Creating opportunity

ESL teacher inspires change in students' lives

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Creating opportunity

Photo Illustration

Photo Illustration

Photo by Margaret Debenport

Photo Illustration

Photo by Margaret Debenport

Photo by Margaret Debenport

Photo Illustration

Story by Ruth Heinemann, staff writer

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America is a country of many ethnicities and nationalities. Therefore, it is really common to have students at high schools whose native language is not English. That is why ESL teachers have an important job: they are teaching students from all over the world the language that will help them survive in America. These teachers help them to integrate themselves in a new society that can be drastically different from their own. 

Tessa Ray teaches English as a second language. She started off as a U.S. history teacher, but changed to teaching ESL in 2003. The need for educators teaching ESL has been growing in the last few decades, since the number of English learners is increasing.

“I taught U.S. history before,” Ray said. “I did have a few ESL students in my classes, but I really didn’t know very much about them because back then the teachers didn’t get a lot of information about their students.”

Ray admitted that she lost interest in teaching history after 11 years. That was one of the reasons she started thinking about changing up her profession.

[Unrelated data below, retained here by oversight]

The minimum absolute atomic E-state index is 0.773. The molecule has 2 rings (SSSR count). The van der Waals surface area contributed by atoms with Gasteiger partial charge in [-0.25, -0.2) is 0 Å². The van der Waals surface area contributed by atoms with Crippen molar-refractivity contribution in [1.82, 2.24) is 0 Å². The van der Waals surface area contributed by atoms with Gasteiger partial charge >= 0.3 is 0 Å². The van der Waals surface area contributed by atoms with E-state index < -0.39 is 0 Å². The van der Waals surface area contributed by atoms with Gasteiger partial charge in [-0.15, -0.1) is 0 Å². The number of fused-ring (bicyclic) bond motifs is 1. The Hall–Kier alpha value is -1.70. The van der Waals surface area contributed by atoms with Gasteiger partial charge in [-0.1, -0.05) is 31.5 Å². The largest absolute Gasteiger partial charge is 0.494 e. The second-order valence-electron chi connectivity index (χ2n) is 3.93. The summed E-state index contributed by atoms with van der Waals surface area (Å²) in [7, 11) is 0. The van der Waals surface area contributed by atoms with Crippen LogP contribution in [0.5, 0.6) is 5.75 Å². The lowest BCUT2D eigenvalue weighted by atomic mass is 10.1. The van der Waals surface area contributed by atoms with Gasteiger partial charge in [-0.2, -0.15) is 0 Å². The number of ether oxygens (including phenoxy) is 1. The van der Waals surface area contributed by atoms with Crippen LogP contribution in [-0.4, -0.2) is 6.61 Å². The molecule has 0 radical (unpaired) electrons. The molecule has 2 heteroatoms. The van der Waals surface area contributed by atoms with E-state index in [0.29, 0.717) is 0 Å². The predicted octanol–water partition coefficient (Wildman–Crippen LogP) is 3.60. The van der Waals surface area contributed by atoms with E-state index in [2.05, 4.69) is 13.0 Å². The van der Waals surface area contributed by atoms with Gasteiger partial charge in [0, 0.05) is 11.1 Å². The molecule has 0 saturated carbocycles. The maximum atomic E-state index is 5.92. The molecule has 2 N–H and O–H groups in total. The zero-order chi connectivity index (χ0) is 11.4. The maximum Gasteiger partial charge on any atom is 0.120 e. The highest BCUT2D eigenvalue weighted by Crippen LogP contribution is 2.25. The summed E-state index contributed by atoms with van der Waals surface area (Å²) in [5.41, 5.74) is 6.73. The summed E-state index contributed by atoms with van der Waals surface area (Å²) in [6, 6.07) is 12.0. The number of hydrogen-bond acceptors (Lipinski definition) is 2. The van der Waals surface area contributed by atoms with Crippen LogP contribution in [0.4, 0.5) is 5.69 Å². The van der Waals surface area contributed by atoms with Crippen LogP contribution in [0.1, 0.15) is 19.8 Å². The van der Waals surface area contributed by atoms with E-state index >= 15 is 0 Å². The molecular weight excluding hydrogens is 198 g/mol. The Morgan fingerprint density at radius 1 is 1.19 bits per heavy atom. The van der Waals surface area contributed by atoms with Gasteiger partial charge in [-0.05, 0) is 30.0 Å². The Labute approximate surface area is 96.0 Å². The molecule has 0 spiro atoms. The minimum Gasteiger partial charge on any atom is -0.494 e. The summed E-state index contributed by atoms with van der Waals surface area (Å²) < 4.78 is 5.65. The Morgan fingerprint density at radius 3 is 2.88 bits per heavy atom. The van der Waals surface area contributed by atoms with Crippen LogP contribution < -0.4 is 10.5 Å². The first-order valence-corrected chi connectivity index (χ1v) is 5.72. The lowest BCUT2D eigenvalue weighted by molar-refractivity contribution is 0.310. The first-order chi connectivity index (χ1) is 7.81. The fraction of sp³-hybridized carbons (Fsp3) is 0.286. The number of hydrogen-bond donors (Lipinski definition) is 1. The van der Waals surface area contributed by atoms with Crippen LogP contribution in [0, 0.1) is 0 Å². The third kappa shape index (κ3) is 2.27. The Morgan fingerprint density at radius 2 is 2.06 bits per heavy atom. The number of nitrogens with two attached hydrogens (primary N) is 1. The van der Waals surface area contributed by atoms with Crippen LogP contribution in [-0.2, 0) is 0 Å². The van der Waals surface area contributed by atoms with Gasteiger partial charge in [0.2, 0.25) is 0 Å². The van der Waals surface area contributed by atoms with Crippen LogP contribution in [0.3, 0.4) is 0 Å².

“One day, I was sitting in a staff development [meeting] and they were doing a presentation about their program [for ESL teachers],” Ray said. “No one was really paying attention, but I thought that it was really interesting. I thought this was something I could do, so I started pursuing it at that point.”

It was not a complicated process to become an ESL teacher because Ray had already been English certified, due to her previous job as a history teacher. She had to study and take her test to get an attachment to also be certified to teach English as a second language.

Immigration and globalization has always been a regular topic in the history of America. The nation’s immigrant population is constantly growing. Her students come from many different places all over the world.

“My kids come from all over Europe, Asia, Africa, and Latin America,” Ray said. “And then I have students who are U.S. citizens, born here in America, but their parents spoke Spanish in their homes, so that English is their second language, even though they were born right here in Texas.”

The variety of cultures sitting in her classroom is one of Ray’s favorite things about her job. It has given her the opportunity to learn about other cultures and to be more open minded toward them. 

“I have learned a lot and [teaching ESL] has even changed some of my political views,” Ray said.

Besides the benefit of cultural enrichment, teaching ESL requires a lot of patience. In a classroom almost everyone speaks a different language there are a lot of challenges.

“I probably have 10 different languages represented in my classes, so if I were someone who speaks 10 languages, I would probably work for the government or NASA,” Ray said. “I think it would be really unusual for someone to have the skill to teach all those languages.”

The impact ESL teachers have on their students is in most cases so big that it will affect how these students will pursue a career and how they will raise their families. They are creating the opportunity for their students to pursue their goals.

“If they have control over the language now, then it changes their future and their children’s future,” Ray said. “And that is a great thing. I feel so connected with my students because often I get to teach all the kids from one family, so I really have a close connection with them.”

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